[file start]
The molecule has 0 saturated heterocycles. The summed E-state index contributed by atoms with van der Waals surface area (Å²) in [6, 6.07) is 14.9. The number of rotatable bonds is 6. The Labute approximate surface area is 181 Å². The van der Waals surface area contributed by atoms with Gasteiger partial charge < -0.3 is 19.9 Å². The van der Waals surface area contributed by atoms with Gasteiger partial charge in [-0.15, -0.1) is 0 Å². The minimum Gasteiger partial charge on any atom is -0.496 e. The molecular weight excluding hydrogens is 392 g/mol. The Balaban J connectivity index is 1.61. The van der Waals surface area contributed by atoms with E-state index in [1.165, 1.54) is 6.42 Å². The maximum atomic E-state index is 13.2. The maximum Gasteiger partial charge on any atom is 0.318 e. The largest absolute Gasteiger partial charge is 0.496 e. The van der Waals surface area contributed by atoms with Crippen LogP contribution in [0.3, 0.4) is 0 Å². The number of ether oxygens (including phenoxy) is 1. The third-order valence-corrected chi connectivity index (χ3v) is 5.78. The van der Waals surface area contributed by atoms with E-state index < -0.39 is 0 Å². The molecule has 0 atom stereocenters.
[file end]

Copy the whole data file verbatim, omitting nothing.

The molecule has 0 saturated heterocycles. The summed E-state index contributed by atoms with van der Waals surface area (Å²) in [6, 6.07) is 14.9. The number of rotatable bonds is 6. The Labute approximate surface area is 181 Å². The van der Waals surface area contributed by atoms with Gasteiger partial charge < -0.3 is 19.9 Å². The van der Waals surface area contributed by atoms with Gasteiger partial charge in [-0.15, -0.1) is 0 Å². The minimum Gasteiger partial charge on any atom is -0.496 e. The molecular weight excluding hydrogens is 392 g/mol. The Balaban J connectivity index is 1.61. The van der Waals surface area contributed by atoms with E-state index in [1.165, 1.54) is 6.42 Å². The maximum atomic E-state index is 13.2. The maximum Gasteiger partial charge on any atom is 0.318 e. The largest absolute Gasteiger partial charge is 0.496 e. The van der Waals surface area contributed by atoms with Crippen LogP contribution in [0.3, 0.4) is 0 Å². The number of ether oxygens (including phenoxy) is 1. The third-order valence-corrected chi connectivity index (χ3v) is 5.78. The van der Waals surface area contributed by atoms with E-state index < -0.39 is 0 Å². The molecule has 0 atom stereocenters.